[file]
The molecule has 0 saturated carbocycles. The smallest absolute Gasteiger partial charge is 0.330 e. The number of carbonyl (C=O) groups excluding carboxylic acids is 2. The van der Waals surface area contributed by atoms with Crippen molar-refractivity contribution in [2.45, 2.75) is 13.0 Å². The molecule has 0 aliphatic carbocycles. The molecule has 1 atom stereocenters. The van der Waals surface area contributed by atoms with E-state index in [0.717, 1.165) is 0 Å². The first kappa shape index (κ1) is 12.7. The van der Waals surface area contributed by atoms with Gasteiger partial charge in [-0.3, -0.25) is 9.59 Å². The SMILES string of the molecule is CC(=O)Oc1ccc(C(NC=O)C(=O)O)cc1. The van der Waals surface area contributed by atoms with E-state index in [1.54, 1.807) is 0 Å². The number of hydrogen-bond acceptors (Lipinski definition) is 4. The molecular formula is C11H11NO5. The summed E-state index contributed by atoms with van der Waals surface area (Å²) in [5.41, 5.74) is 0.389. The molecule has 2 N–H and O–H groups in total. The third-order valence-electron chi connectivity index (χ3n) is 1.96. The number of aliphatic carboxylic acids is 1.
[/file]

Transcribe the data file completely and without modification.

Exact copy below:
The molecule has 0 saturated carbocycles. The smallest absolute Gasteiger partial charge is 0.330 e. The number of carbonyl (C=O) groups excluding carboxylic acids is 2. The van der Waals surface area contributed by atoms with Crippen molar-refractivity contribution in [2.45, 2.75) is 13.0 Å². The molecule has 0 aliphatic carbocycles. The molecule has 1 atom stereocenters. The van der Waals surface area contributed by atoms with E-state index in [0.717, 1.165) is 0 Å². The first kappa shape index (κ1) is 12.7. The van der Waals surface area contributed by atoms with Gasteiger partial charge in [-0.3, -0.25) is 9.59 Å². The SMILES string of the molecule is CC(=O)Oc1ccc(C(NC=O)C(=O)O)cc1. The van der Waals surface area contributed by atoms with E-state index in [1.54, 1.807) is 0 Å². The number of hydrogen-bond acceptors (Lipinski definition) is 4. The molecular formula is C11H11NO5. The summed E-state index contributed by atoms with van der Waals surface area (Å²) in [5.41, 5.74) is 0.389. The molecule has 2 N–H and O–H groups in total. The third-order valence-electron chi connectivity index (χ3n) is 1.96. The number of aliphatic carboxylic acids is 1.